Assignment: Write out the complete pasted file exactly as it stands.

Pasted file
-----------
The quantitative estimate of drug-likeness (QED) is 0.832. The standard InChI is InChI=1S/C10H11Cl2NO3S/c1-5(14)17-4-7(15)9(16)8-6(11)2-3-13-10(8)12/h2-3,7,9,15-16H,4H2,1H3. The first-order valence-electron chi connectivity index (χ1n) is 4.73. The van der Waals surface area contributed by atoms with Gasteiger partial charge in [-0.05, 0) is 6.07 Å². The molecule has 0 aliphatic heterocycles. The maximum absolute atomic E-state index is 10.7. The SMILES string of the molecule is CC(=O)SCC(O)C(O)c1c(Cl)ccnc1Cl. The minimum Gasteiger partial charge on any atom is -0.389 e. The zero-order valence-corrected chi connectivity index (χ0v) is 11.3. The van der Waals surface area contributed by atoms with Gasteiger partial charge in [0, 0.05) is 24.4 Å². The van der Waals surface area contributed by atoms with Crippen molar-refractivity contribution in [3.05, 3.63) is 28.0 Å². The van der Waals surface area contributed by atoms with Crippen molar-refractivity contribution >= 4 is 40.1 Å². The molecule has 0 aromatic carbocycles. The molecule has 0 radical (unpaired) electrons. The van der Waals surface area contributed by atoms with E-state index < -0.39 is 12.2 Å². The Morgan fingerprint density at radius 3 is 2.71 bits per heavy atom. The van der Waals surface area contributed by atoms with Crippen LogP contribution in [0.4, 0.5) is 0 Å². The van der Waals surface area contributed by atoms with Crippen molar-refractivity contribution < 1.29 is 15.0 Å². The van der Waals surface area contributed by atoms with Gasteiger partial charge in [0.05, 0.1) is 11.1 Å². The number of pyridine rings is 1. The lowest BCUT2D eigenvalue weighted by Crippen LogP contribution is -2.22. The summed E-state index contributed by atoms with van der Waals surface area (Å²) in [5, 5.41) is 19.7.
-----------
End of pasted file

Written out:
The quantitative estimate of drug-likeness (QED) is 0.832. The standard InChI is InChI=1S/C10H11Cl2NO3S/c1-5(14)17-4-7(15)9(16)8-6(11)2-3-13-10(8)12/h2-3,7,9,15-16H,4H2,1H3. The first-order valence-electron chi connectivity index (χ1n) is 4.73. The van der Waals surface area contributed by atoms with Gasteiger partial charge in [-0.05, 0) is 6.07 Å². The molecule has 0 aliphatic heterocycles. The maximum absolute atomic E-state index is 10.7. The SMILES string of the molecule is CC(=O)SCC(O)C(O)c1c(Cl)ccnc1Cl. The minimum Gasteiger partial charge on any atom is -0.389 e. The zero-order valence-corrected chi connectivity index (χ0v) is 11.3. The van der Waals surface area contributed by atoms with Gasteiger partial charge in [0, 0.05) is 24.4 Å². The van der Waals surface area contributed by atoms with Crippen molar-refractivity contribution in [3.05, 3.63) is 28.0 Å². The van der Waals surface area contributed by atoms with Crippen molar-refractivity contribution >= 4 is 40.1 Å². The molecule has 0 aromatic carbocycles. The molecule has 0 radical (unpaired) electrons. The van der Waals surface area contributed by atoms with E-state index < -0.39 is 12.2 Å². The Morgan fingerprint density at radius 3 is 2.71 bits per heavy atom. The van der Waals surface area contributed by atoms with Crippen LogP contribution in [0.4, 0.5) is 0 Å². The van der Waals surface area contributed by atoms with Crippen molar-refractivity contribution < 1.29 is 15.0 Å². The van der Waals surface area contributed by atoms with Gasteiger partial charge in [0.05, 0.1) is 11.1 Å². The number of pyridine rings is 1. The lowest BCUT2D eigenvalue weighted by Crippen LogP contribution is -2.22. The summed E-state index contributed by atoms with van der Waals surface area (Å²) in [5, 5.41) is 19.7.